Conservation Planning with Range Data
When declining species are identified, planning for management begins with examining threats within the species' range (e.g. Stotz et al. 1996). The Veery is declining (Sauer et al. 2000), and now it appears that the true winter range includes areas undergoing rapid habitat conversion (Remsen 2001). Thus winter factors may play a larger role in the Veery's decline than would have been suspected on the basis of the traditionally depicted winter distribution. Finer scale resolution of winter distributions may also be important for conservation of several North American species in peril, including Cerulean (Dendroica cerulea), Golden-cheeked (D. chrysoparia), and Kirtland's (D. kirtlandii; Robbins et al. 1992, Haney et al. 1998, Rappole et al. 1999) warblers. Within North America, the same could be said for species like Henslow's (Ammodramus henslowii) and Bachman's (Dunning 1993) sparrows. Close attention to movements, such as elevational migration, will also be important for conservation of some intratropical migrants (e.g. Powell and Bjork 1995).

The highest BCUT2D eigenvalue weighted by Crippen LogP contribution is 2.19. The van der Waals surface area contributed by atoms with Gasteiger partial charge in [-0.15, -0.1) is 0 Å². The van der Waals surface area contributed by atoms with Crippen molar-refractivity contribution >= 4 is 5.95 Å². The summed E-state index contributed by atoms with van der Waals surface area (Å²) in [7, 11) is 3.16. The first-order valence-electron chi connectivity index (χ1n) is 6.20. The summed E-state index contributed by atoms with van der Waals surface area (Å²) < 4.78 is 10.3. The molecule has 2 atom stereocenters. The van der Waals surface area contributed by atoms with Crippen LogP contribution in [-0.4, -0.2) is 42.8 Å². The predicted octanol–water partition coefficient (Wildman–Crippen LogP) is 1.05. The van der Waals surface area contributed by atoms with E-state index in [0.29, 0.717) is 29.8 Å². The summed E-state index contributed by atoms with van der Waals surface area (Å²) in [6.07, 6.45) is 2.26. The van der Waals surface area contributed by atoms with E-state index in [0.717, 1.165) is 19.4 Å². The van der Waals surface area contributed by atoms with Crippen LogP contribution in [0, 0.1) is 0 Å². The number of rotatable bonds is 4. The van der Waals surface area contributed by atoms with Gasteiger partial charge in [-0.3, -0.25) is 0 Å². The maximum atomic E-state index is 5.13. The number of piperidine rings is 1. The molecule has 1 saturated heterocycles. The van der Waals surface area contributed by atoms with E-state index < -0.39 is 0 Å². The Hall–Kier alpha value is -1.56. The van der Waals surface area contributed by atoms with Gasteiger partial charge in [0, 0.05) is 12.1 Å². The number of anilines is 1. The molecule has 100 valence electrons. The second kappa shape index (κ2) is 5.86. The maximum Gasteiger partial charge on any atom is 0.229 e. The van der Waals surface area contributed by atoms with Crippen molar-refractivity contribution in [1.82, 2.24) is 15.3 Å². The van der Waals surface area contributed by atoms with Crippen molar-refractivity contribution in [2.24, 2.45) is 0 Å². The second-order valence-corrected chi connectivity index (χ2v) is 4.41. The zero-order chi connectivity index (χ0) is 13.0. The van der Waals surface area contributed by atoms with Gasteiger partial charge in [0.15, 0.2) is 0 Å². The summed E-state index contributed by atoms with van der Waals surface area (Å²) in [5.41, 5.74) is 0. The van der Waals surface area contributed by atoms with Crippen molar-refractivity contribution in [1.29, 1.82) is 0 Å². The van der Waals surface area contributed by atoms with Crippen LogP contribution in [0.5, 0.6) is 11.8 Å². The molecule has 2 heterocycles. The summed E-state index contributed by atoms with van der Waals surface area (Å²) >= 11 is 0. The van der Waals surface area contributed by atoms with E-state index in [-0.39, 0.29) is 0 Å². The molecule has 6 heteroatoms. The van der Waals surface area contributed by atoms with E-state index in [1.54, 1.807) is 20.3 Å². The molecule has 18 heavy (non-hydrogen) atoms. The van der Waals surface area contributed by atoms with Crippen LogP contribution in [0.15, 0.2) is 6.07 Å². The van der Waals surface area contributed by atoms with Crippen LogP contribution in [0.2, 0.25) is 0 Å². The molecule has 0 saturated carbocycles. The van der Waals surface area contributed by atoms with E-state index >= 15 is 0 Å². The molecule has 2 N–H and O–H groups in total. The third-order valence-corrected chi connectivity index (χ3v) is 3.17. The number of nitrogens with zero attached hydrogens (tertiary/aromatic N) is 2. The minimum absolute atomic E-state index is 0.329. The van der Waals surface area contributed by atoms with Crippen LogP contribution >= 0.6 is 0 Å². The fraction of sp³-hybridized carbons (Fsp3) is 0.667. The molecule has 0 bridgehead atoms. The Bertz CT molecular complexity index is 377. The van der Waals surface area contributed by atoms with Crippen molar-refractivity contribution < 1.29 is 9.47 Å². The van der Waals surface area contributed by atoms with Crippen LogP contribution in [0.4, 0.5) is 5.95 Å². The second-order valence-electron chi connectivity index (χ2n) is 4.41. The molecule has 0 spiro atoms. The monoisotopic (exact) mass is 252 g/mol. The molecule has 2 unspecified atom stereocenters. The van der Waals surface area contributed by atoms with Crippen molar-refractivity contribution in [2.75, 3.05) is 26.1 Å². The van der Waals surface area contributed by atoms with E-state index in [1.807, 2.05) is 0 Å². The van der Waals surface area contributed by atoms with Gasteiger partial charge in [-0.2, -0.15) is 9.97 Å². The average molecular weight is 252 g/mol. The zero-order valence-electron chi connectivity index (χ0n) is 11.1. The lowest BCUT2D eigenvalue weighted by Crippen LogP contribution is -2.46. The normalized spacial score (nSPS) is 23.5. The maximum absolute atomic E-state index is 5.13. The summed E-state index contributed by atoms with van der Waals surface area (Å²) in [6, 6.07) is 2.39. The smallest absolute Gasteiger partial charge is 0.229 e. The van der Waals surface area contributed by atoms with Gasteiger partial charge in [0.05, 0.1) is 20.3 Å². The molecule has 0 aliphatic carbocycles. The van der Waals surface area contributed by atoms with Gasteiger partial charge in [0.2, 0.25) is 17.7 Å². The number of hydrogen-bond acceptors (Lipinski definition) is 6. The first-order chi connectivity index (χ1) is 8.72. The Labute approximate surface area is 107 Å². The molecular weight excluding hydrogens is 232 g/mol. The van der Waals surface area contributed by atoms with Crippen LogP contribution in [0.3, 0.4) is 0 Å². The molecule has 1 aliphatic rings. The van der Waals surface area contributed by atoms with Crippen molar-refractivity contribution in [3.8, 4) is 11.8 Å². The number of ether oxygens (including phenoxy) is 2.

Time will tell if Remsen's research strikes a nerve in the ornithological community. I hope we see action on two fronts. First, other species warrant the scrutiny Remsen gave to the Veery. I imagine that Remsen's methods differed little from what the pioneers of American ornithology did a century ago; here is the chance to be back on the cutting edge with Coues, Brewster, and Ridgway (or Hellmayer, Pinto, and Zimmer). Of course, basic survey work in the field will provide important new information. Second, perhaps authors and editors will pay closer attention to sources of ambiguous range statements. Regardless of the new science that is stimulated by the case of the Veery, readers should realize that published distributions they see for migrants to South America might not be as tidy as they appear.
I thank colleagues too numerous to mention for discussions of migratory birds. Mario Cohn-Haft and Doug Stotz made useful comments on this overview.